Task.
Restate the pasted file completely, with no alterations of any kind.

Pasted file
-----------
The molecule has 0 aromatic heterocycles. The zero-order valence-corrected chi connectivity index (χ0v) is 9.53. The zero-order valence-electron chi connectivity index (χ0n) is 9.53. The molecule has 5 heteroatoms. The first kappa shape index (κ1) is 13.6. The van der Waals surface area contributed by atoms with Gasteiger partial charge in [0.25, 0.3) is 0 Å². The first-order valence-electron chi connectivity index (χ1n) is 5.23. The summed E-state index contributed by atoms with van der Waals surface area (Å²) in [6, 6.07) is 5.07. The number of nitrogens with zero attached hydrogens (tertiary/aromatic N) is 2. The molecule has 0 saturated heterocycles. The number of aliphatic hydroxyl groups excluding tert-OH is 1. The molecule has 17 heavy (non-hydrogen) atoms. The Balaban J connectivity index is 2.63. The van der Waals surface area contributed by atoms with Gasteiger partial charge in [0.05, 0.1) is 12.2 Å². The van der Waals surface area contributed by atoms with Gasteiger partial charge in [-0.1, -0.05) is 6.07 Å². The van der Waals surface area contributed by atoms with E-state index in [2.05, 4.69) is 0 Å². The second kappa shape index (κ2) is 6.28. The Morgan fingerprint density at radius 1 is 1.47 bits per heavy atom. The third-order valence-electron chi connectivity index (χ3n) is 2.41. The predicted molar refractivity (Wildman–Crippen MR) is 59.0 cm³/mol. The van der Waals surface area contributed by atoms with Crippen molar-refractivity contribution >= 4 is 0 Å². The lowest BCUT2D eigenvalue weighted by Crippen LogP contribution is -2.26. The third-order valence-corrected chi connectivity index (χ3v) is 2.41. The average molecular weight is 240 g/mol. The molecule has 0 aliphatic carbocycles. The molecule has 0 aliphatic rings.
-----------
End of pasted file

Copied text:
The molecule has 0 aromatic heterocycles. The zero-order valence-corrected chi connectivity index (χ0v) is 9.53. The zero-order valence-electron chi connectivity index (χ0n) is 9.53. The molecule has 5 heteroatoms. The first kappa shape index (κ1) is 13.6. The van der Waals surface area contributed by atoms with Gasteiger partial charge in [0.25, 0.3) is 0 Å². The first-order valence-electron chi connectivity index (χ1n) is 5.23. The summed E-state index contributed by atoms with van der Waals surface area (Å²) in [6, 6.07) is 5.07. The number of nitrogens with zero attached hydrogens (tertiary/aromatic N) is 2. The molecule has 0 saturated heterocycles. The number of aliphatic hydroxyl groups excluding tert-OH is 1. The molecule has 17 heavy (non-hydrogen) atoms. The Balaban J connectivity index is 2.63. The van der Waals surface area contributed by atoms with Gasteiger partial charge in [0.05, 0.1) is 12.2 Å². The van der Waals surface area contributed by atoms with Gasteiger partial charge in [-0.1, -0.05) is 6.07 Å². The van der Waals surface area contributed by atoms with E-state index in [2.05, 4.69) is 0 Å². The second kappa shape index (κ2) is 6.28. The Morgan fingerprint density at radius 1 is 1.47 bits per heavy atom. The third-order valence-electron chi connectivity index (χ3n) is 2.41. The predicted molar refractivity (Wildman–Crippen MR) is 59.0 cm³/mol. The van der Waals surface area contributed by atoms with Crippen molar-refractivity contribution >= 4 is 0 Å². The lowest BCUT2D eigenvalue weighted by Crippen LogP contribution is -2.26. The third-order valence-corrected chi connectivity index (χ3v) is 2.41. The average molecular weight is 240 g/mol. The molecule has 0 aliphatic carbocycles. The molecule has 0 aliphatic rings.